Regional differentiation of economic growth in Poland between 1995 and 2015. The paper explores the regional differentiation of economic growth in Poland between 1995 and 2015 in terms of GDP per capita. The historically lagging-behind regions of eastern Poland has shown relatively high dynamics and reduced the gap vis-à-vis Western European regions. At the same time, they have not been catching up with the fastest growing metropolitan areas, which leads to increased inter-regional disparities in the country. The lowest rate of growth is characteristic of northern regions and western borderland, which is related to their social and cultural features, including poor human capital, and limited internal market. There is moderate correlation between regional economic growth and the quality of life. The least favourable situation in both respects is found in the German borderland.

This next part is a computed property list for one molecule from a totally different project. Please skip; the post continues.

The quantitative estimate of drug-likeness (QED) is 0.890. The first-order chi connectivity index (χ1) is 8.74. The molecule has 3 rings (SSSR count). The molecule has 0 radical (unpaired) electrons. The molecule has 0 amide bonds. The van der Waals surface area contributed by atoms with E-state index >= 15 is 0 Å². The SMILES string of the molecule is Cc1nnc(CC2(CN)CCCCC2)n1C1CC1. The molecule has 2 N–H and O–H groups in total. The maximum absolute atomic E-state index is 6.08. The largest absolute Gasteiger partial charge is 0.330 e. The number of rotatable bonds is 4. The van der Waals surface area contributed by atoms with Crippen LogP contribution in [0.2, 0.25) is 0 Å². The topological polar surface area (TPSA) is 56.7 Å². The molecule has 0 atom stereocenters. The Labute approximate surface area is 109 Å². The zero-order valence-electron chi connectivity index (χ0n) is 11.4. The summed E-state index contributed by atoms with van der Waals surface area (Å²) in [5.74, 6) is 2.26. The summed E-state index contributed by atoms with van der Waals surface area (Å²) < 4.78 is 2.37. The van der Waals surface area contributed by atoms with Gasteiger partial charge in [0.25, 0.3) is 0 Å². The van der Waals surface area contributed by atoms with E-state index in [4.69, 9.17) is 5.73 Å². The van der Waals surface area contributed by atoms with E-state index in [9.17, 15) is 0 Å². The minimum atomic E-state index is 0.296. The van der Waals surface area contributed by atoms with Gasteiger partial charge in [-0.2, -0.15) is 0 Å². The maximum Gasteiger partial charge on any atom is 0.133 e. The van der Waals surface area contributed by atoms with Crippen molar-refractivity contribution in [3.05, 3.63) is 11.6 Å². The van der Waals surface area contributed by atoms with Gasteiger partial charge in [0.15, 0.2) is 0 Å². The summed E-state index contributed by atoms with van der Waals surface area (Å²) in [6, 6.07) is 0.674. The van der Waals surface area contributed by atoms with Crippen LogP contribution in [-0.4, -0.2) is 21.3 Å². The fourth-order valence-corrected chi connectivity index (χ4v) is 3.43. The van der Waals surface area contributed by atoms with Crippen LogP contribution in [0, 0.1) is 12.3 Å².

The aim of the paper is to measure and forecast concentration of regional development potential on a regional basis. The study covered 14 GUS features, which measure the development potential. The forecast, nominal values and processes’ dynamics were calculated for data from 2010 to 2020, using author made method. The study reveals that key factors determining the diversification of the distribution of the potential include the relation of large agglomerations to their regional surroundings. Therefore, we are dealing with growth poles with different impact levels. Since 2010, the process of concentrating potential in Poland has taken different directions. In poorly developed regions, we observe constant distribution values. Most regions, especially those with medium and high levels of economic development, are characterized by a dynamic increase in the level of concentration 5% to 6% annually. This means that the growth poles «move away» from their surroundings and strengthen their position. Simultaneously, they slightly reduce the distance to the strongest developed region in Poland (Mazowsze). By 2020, these trends will remain unchanged, however regions with a moderately low level of development will observe the fastest growth.